Number of seats owned by members of the Albert Hall's council revealed

The Charity Commission is concerned that council members will 'prefer their own interests to those of the charity' and is urging reform

The Royal Albert Hall
The Royal Albert Hall

The latest annual report of the Royal Albert Hall, which is in dispute with the Charity Commission about reforming its constitution, includes details for the first time of the number of seats in the hall that are owned by members of its governing council or parties related to them.

The charity’s report for 2015, expected to be published today, reveals that 54 seats are owned by the 19 council members, who are elected by other seat-holders and form a majority on the 24-strong council, and another 91 by related parties such as family members or companies in which they have an interest.

The report does not mention that seat-holders – about 350 in total - can benefit from selling their tickets either at face value through the ticket return scheme run by the hall’s box office, or at higher prices on the open market, including the internet. Decisions affecting the potential market value of seat-holders’ tickets are taken by the seat-holder-controlled council.

The situation prompted the commission to tell the hall last year that there was a risk council members "will prefer their own interests to those of the charity" and that the number of seat-holders on the council should be reduced to a minority.

One seat-holder who backs the commission’s view has calculated that selling most of the tickets for one seat at face value through the ticket return scheme brings a net income of about £5,000 a year, which could be significantly increased by internet marketing.

The seats themselves, which include some of the best in the house, can also be traded on the open market at current prices of up to £100,000, meaning that the seats owned by council members and related parties might be worth £14.5m in total.

Asked why seat-holders’ income from ticket sales is not mentioned in the annual report, a spokesman for the hall said: "We are not sure why this in particular should be said. The accounts are clear that members own seats, which by definition means that they can use them as they choose, and there is reference to the ticket return scheme."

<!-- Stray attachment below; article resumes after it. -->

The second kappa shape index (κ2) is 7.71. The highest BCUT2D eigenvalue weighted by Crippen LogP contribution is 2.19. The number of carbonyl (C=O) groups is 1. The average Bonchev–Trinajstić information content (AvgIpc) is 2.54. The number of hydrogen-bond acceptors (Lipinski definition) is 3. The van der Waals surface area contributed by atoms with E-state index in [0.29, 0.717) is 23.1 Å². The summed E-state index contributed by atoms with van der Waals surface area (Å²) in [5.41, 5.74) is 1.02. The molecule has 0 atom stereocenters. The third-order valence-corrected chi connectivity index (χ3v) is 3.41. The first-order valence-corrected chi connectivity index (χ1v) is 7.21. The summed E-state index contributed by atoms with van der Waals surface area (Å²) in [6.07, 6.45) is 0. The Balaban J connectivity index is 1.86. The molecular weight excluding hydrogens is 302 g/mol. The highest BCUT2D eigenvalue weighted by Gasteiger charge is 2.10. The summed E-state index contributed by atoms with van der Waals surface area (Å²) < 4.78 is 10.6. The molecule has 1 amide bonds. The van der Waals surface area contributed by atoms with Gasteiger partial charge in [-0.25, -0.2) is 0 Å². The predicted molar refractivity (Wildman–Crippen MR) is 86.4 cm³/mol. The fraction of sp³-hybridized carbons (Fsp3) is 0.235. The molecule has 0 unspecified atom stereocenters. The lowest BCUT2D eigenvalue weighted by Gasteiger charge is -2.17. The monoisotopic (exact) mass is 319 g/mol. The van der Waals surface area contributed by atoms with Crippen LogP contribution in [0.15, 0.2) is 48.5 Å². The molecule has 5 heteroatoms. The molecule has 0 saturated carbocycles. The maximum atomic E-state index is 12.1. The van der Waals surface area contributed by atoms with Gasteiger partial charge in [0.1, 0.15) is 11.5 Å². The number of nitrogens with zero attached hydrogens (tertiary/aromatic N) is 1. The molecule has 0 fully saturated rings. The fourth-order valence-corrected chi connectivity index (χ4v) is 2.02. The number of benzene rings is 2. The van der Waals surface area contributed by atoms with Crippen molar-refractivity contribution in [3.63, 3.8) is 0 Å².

The annual report also includes for the first time a new section entitled "background", which explains how the building of the hall in the 1860s was partly financed by the sale to private investors, whose successors now control the hall’s governance, of 1,276 of the hall’s 5,272 seats.

The hall spokesman said the new section was included because "the trustees strongly believe in the value of the charity’s unique operating structure and wish to communicate it more clearly to the public."

The section points out that seat-holders give up their rights every year to tickets for about 150, mostly popular, performances, and pay an annual "seat rate" to the hall, which was £1,455 plus VAT per seat in 2015, with a rebate of £547 plus VAT for giving up tickets in previous years. The seat rate produced £1.8m of the hall’s record income of  £31m in 2015.

Other sections of the annual report add that seat-holders (whose formal title is "members of the corporation") made charitable donations of £84,600 to the hall in 2015, return tickets to the hall’s box office for sale "in order to provide greater access by the public to events", and donate their tickets to charitable causes.

In correspondence with the hall released under the Freedom of Information Act last year, the Charity Commission pointed out that "significant profits" could now be made by seat-holders and that there was a "real risk that council members will prefer their own interests to those of the charity."

The hall did not comply with the commission’s deadline for action of last September. The hall defended the existing arrangement at a meeting with the commission, and its chair, William Shawcross, afterwards told the hall’s president, Jon Moynihan, that the commission board had decided to defer the matter "pending clarification of the issues arising from the charity’s own governance review."

Before the recent annual meeting of the hall, Moynihan told seat-holders that the hall’s governance "could probably do with some modernisation" and the proposed review would not report until this time next year.

Members have also been told on behalf of Moynihan that "the principle of seat-holder majority on the council is not the focus of the review, council having already come to a clear position on that last year."  It is "far wider than the commission’s one concern", they were told, and is intended to make the constitution fit for purpose.

A spokesman for the commission said: "We understand the historic reasons behind the current governance arrangements of the Royal Albert Hall. However, we believe that the continuance of such arrangements is not in the best interests of the charity.

"We have made clear that issues of conflicts of interest and the independence of the council need to be addressed and are working with the charity to ensure that this is the case."

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